From: [San Jose Mercury News publisher] Riggs, George
Sent: Friday, October 20, 2006 1:11 PM
To: ALL
Subject: Staff Reductions

October 20, 2006

Dear Colleagues

A few weeks ago, I wrote to everyone about the challenges our business faces, both over the past six years and going forward. Since then, our business outlook has worsened and we have completed our budgeting process. Given continued declines in revenue, we need to reduce expenses significantly, and thus have no alternative but to implement a reduction in work force.

We plan on eliminating 101 positions by December 19th. The process of identifying individual employees subject to layoff is not yet complete. Under California law, if an employer lays off fifty or more employees within a thirty day period, it is required to provide the affected employees with sixty days advance notice of the layoff. This is known as a “WARN notice.” Since our planned reduction involves more than fifty employees, we are providing employees who may potentially be affected with the required WARN notice. Please understand that employees who are potentially affected include all employees in those departments where layoffs are necessary. However, not every potentially affected employee receiving the notice will ultimately be subject to layoff. But in order to meet compliance requirements, notice will be given to a larger number than the 101 employees.

There are some things that could favorably impact layoff plans should they occur. Any significant upturn in advertising revenue would, of course, have an impact. We are seeking additional commercial print work, which would also increase revenues. We are working with our production unions (Pressmen, Mailers and Drivers) to be better positioned to accomplish this. Price reductions in newsprint have been rumored recently, and could lead to expense savings should they occur. Lastly, we have three open union contracts we are negotiating (Guild, Composing and Pressmen) and, depending on the outcome, they may also lead to further expense reductions. All of these could reduce the ultimate number of positions eliminated.

I understand the uncertainty these staffing cuts create for everyone, and deeply regret that we have to take this action. Please know that we would not do so unless it was absolutely necessary to ensure the future viability of our newspaper.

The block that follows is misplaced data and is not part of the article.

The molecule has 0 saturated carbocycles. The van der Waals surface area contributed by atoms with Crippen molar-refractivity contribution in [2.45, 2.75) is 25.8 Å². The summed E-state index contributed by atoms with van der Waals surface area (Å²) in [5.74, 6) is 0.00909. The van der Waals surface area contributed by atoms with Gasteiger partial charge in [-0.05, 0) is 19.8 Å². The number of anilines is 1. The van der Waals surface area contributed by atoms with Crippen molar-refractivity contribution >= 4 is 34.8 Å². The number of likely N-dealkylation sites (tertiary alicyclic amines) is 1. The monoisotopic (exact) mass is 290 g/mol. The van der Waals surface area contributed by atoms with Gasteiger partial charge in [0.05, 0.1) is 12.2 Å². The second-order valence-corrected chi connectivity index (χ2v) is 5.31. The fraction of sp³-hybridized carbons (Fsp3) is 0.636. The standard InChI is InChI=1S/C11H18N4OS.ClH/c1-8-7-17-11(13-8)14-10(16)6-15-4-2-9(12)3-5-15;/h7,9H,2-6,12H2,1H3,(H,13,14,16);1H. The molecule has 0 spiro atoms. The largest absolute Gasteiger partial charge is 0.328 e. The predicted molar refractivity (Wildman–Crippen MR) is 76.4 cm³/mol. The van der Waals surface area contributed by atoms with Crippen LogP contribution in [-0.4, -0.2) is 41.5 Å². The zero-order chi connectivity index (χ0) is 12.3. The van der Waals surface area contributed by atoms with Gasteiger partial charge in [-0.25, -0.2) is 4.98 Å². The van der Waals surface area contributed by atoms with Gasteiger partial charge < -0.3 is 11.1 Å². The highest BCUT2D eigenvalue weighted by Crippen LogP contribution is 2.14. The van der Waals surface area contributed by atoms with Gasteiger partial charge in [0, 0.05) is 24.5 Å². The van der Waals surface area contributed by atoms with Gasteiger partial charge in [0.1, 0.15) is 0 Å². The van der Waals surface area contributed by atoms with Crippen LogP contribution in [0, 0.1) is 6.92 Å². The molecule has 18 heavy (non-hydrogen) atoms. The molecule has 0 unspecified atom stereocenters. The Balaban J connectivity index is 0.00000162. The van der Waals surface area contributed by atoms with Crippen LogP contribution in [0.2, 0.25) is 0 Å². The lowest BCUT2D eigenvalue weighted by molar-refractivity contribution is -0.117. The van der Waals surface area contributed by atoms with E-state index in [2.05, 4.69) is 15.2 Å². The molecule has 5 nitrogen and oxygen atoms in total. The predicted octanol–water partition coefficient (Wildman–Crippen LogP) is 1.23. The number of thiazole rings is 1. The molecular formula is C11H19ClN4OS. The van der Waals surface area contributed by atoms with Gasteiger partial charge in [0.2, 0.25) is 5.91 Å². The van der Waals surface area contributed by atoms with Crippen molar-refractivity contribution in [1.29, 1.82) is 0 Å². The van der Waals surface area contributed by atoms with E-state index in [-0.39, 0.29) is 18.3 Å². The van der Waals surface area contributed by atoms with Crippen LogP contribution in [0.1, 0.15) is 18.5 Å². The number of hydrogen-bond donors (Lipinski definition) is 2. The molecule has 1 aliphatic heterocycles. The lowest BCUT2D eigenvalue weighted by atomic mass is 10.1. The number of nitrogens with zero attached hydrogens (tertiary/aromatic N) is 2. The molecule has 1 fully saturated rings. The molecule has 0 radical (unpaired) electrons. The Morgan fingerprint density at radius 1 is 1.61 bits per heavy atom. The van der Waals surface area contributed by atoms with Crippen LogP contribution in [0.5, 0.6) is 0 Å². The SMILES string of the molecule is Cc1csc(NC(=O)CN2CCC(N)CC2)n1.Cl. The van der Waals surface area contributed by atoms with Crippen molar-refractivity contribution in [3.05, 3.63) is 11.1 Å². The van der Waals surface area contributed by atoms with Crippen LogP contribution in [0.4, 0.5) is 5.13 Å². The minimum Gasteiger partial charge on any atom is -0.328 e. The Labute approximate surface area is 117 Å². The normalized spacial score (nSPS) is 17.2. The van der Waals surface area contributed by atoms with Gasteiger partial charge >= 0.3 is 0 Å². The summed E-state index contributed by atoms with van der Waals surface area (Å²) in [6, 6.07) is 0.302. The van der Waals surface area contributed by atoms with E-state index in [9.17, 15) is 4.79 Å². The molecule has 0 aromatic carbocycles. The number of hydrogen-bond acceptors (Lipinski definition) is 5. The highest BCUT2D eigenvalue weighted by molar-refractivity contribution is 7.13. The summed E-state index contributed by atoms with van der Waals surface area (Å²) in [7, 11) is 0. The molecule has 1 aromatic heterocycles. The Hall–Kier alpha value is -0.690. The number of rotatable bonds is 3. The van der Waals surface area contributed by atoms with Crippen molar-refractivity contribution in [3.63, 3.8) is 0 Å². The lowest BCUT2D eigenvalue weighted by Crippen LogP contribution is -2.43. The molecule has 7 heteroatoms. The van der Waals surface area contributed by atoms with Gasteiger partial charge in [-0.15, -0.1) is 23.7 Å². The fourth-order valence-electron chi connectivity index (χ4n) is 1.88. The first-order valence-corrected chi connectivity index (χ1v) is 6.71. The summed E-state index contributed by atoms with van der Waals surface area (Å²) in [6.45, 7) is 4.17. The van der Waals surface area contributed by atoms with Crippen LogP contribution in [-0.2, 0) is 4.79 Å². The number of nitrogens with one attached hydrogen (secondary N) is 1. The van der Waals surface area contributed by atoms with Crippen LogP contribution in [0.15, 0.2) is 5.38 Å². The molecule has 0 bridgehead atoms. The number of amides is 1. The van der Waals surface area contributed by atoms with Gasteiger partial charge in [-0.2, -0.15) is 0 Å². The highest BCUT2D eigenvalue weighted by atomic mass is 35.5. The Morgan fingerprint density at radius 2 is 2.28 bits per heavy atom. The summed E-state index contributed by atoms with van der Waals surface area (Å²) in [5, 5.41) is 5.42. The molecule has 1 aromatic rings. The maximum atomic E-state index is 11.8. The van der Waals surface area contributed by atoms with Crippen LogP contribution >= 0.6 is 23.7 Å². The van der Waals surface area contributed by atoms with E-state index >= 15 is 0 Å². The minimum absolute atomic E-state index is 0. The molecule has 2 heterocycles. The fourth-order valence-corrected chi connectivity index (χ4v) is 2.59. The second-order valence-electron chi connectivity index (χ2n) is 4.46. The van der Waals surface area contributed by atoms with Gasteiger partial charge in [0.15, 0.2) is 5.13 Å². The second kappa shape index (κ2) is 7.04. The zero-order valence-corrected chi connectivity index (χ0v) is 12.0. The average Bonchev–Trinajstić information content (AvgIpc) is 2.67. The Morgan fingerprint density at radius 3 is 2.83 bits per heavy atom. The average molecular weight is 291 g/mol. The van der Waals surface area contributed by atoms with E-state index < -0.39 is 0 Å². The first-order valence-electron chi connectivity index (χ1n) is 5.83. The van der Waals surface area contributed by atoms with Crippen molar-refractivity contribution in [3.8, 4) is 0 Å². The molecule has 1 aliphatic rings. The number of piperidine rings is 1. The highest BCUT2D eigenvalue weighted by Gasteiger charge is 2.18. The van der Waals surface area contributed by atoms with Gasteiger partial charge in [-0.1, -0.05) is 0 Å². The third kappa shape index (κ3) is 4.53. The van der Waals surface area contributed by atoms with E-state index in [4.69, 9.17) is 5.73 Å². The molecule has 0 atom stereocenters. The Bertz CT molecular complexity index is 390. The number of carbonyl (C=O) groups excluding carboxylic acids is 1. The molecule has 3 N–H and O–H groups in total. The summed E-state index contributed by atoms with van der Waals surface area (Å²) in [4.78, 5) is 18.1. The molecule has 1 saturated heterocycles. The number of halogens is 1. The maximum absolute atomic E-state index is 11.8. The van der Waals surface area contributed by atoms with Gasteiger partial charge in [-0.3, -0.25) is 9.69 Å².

Sincerely,

George Riggs

Meanwhile, the Hearst’s San Francisco Chronicle is privately held and can afford to pay $1,000 a day in court fees for refusing to show sources in its Barry Bonds/BALCO case. That’s enough to pay for five staffers. And shows the power of being privately held. Another good example: The Poynter Institute which owns the St. Petersburg Times is hiring and happy with its profit margins even when they dip below that of oil companies. But there is much more to their success than just private ownership.

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27 thoughts on “Black Fridays Ahead for Mainstream Media

  1. There really is no ‘white knight’ ready to ride in and save failing newspapers. Their staffs have to “right-size” much more. Imagine paying for 400 employees that bring no revenue to the company and of that number only 10 or so are talented and popular with readers. Your average blogger writes more in their spare time than the run of the mill, union activist, esspresso sipping liberal reporter.

  2. See this column in AD AGE.
    Planes, Trains and Steamrollers: New-Media Juggernaut Powers On

    Old Media Delivers Signs of Its Own Demise

    By Scott Donaton

    Published: October 19, 2006

    SOMEWHERE OVER THE MIDWEST (AdAge.com) — I’m on a plane but feel like I’ve been hit by a train.

    The carry-on at my feet contains two books, five magazines and printouts of prep material for a panel I will moderate next week at the American Magazine Conference. It all appears a testament to the endurance of an “old” medium.

    The rate and nature of change across the world of media can even make a veteran change watcher dizzy at times.